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The question goes like this,
___ Of large mammals once dominated the North American prairies the American bison and the pronghorn antelope.
(A) There are two species
(B) Two species

So, which one is correct? I see 'of large mamals' can also be put in the front of entire sentence, but I still have no clue which one is better.

And, is there a colon (:) between "...prairies" and "the American..."? Confusing!!!
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B is correct.

'Two species... dominated'
'There are two species... that dominated'

Yes, a colon or an m-dash is needed after 'prairies'; a comma would suffice, but would not be as effective.
But Mr. Micawber, I was told that the relative pronoun could be omitted, if in the sentence which was leaded by "there be". For example,
"There is an old man (who ) wants to see you."

Is it right?
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You certainly cannot omit the 'who' in your sample, Jeff: 'There is an old man who wants to see you' needs its 'who'.

Object relatives can usually be dropped: 'There is an old man (who/m) I wish to see'.
In continuous forms, the relative + 'be' can be omitted: 'There is an old man (who is) sitting on a stump'.

This is just off the top of my head, so if you can find an example of the omission of the subject relative pronoun, please show me.
Mr. Micawber,

It may be just off the top of your head, but you are absolutely correct. Omitting the relative pronoun is OK EXCEPT when it's the subject of its clause.

CJ
Thank you, moderators.
Honestly, I do know the two rules,
"1, Object relatives can usually be dropped;
2, In continuous forms, the relative + 'be' can be omitted. "

But I was kinda misled by some grammar-teaching article. You know, I tried to google something about attributive clause before and found one, and bookmarked it. You may think I made up the sentence,
"There is an old man (who) wants to see you."
Actually, I quoted it from that article. And I though this one was special, 'cause it's led by 'there be'.

But it's okey now. I believe you two. Anyway, there's no article that is flawless. Emotion: wink

Thank you again.

Jeffu.
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Surprisingly, after saying it over to myself a few times, "There's an old man wants to see you" does seem like something I have heard. It may be some sort of localism - dialectical, if you will. It has a distinct British flavor to me; don't ask me why. Regardless of where it's from or who says it, I would judge it nonstandard.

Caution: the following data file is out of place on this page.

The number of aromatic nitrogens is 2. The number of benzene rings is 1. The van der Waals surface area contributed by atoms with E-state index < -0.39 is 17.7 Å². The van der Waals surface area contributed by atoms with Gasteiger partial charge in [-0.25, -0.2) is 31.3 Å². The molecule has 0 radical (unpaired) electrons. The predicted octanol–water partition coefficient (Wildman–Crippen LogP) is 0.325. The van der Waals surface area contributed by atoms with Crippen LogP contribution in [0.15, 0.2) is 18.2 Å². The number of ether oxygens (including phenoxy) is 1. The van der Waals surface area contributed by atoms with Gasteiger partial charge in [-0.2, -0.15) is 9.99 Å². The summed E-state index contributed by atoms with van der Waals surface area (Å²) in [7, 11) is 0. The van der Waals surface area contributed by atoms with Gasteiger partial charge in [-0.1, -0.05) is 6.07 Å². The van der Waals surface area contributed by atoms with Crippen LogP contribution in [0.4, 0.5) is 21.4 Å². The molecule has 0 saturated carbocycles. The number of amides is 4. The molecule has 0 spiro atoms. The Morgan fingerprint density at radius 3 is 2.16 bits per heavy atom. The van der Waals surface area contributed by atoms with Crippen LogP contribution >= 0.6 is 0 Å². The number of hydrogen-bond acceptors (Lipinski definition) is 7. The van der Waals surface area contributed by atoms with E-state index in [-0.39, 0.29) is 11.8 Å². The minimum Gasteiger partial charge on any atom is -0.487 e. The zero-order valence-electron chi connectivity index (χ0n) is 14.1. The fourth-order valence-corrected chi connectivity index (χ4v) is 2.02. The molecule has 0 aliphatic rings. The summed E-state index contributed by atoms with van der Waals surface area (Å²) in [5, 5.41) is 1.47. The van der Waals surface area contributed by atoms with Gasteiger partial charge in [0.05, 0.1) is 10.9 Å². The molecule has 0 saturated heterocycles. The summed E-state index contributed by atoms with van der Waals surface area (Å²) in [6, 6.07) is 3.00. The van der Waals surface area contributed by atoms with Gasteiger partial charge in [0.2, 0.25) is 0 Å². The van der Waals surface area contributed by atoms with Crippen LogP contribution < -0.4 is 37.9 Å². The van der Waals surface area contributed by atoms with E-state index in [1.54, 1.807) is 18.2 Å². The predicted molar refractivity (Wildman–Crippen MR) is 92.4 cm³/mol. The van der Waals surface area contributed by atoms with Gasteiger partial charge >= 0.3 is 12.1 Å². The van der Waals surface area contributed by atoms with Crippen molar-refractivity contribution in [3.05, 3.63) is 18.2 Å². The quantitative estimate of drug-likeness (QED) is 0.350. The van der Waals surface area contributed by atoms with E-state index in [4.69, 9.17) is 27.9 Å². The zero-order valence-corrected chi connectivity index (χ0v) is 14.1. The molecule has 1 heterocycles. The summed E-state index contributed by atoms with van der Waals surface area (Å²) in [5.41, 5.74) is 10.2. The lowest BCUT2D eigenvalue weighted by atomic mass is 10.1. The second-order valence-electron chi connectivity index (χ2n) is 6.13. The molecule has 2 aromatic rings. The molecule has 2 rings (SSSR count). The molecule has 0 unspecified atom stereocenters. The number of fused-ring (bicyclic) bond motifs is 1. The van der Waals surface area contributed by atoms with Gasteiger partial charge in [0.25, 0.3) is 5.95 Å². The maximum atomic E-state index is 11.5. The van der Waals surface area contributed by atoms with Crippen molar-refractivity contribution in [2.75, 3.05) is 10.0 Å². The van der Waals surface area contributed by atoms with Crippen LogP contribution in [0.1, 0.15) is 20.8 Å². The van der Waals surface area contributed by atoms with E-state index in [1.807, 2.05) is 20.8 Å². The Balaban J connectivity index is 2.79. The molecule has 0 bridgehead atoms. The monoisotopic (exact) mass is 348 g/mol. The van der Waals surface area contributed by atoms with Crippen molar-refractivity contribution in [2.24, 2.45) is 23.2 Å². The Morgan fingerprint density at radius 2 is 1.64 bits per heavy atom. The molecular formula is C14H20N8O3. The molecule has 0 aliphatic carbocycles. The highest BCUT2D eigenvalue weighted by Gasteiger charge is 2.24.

I sympathize with Jeff.

When I was learning English-that's decades ago-I read a grammar book delineating the same rule as Jeff brought up. As years passed, I realized that's a rather weird rule. I checked it with native speakers, they said in unison to the effect that I should forget the rule.
Ever since I haven't applied it. I don't know whether it is the rule still in effect in British English or in some dialects as CJ has pointed out. I believe that in American English, it's certainly an outdated rule.

As far as I understand, there is only one exceptional case where nominative relative pronouns (who/which/that) alone may be omitted: when there is an inserted clause within the relative clause. This was already discussed in this forum.

ex) Periodically we mail product and service information (which) [we feel] would interest you.
However, if you prefer not to receive such mail or phone calls, please let us know.
I concur with Mr M.

Have you tried rewording the sentence, like this?

Passive
The North American prairies were once dominated by two species of mammals: the American bison and the pronghorn antelope.

Active
Two species once dominated . . .

Passive
*The North American prairies were once dominated by there are two species of mammals: the American bison and the pronghorn antelope.

Active
*There are two species once dominated. . .

Repair 1: There are two species and they once dominated. . .

'they' is the subject of the verb 'dominated'.

Repair 2: There are two species that once dominated . . .

'that' is the subject of 'dominated'. It refers back to 'two species'.

Please note, with existential 'There are/is" sentences, 'There' is not the true, or logical subject. The logical subject comes after the verb. In our example, 'two species' is the subject, and the reason that B) is the correct choice.
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